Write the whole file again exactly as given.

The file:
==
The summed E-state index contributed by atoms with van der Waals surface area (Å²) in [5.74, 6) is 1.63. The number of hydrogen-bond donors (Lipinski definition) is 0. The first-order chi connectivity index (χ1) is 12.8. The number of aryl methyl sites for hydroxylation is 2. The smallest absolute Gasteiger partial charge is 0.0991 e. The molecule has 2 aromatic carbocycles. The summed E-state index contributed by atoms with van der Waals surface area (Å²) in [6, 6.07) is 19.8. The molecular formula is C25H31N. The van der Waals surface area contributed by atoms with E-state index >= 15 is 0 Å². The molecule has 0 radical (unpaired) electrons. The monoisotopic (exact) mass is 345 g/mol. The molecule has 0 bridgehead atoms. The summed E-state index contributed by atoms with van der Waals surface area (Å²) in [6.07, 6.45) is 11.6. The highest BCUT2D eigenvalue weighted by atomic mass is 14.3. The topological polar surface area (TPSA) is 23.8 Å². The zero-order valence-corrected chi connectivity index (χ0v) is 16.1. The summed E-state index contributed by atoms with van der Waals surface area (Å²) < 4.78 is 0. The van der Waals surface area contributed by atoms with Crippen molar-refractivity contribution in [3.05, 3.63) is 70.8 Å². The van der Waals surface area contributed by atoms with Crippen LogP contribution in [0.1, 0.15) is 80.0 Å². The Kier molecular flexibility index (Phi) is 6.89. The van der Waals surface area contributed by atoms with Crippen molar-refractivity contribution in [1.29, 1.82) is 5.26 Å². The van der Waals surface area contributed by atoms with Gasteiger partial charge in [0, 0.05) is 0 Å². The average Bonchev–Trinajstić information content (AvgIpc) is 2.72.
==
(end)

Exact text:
The summed E-state index contributed by atoms with van der Waals surface area (Å²) in [5.74, 6) is 1.63. The number of hydrogen-bond donors (Lipinski definition) is 0. The first-order chi connectivity index (χ1) is 12.8. The number of aryl methyl sites for hydroxylation is 2. The smallest absolute Gasteiger partial charge is 0.0991 e. The molecule has 2 aromatic carbocycles. The summed E-state index contributed by atoms with van der Waals surface area (Å²) in [6, 6.07) is 19.8. The molecular formula is C25H31N. The van der Waals surface area contributed by atoms with E-state index >= 15 is 0 Å². The molecule has 0 radical (unpaired) electrons. The monoisotopic (exact) mass is 345 g/mol. The molecule has 0 bridgehead atoms. The summed E-state index contributed by atoms with van der Waals surface area (Å²) in [6.07, 6.45) is 11.6. The highest BCUT2D eigenvalue weighted by atomic mass is 14.3. The topological polar surface area (TPSA) is 23.8 Å². The zero-order valence-corrected chi connectivity index (χ0v) is 16.1. The summed E-state index contributed by atoms with van der Waals surface area (Å²) < 4.78 is 0. The van der Waals surface area contributed by atoms with Crippen molar-refractivity contribution in [3.05, 3.63) is 70.8 Å². The van der Waals surface area contributed by atoms with Crippen LogP contribution in [0.1, 0.15) is 80.0 Å². The Kier molecular flexibility index (Phi) is 6.89. The van der Waals surface area contributed by atoms with Crippen molar-refractivity contribution in [1.29, 1.82) is 5.26 Å². The van der Waals surface area contributed by atoms with Gasteiger partial charge in [0, 0.05) is 0 Å². The average Bonchev–Trinajstić information content (AvgIpc) is 2.72.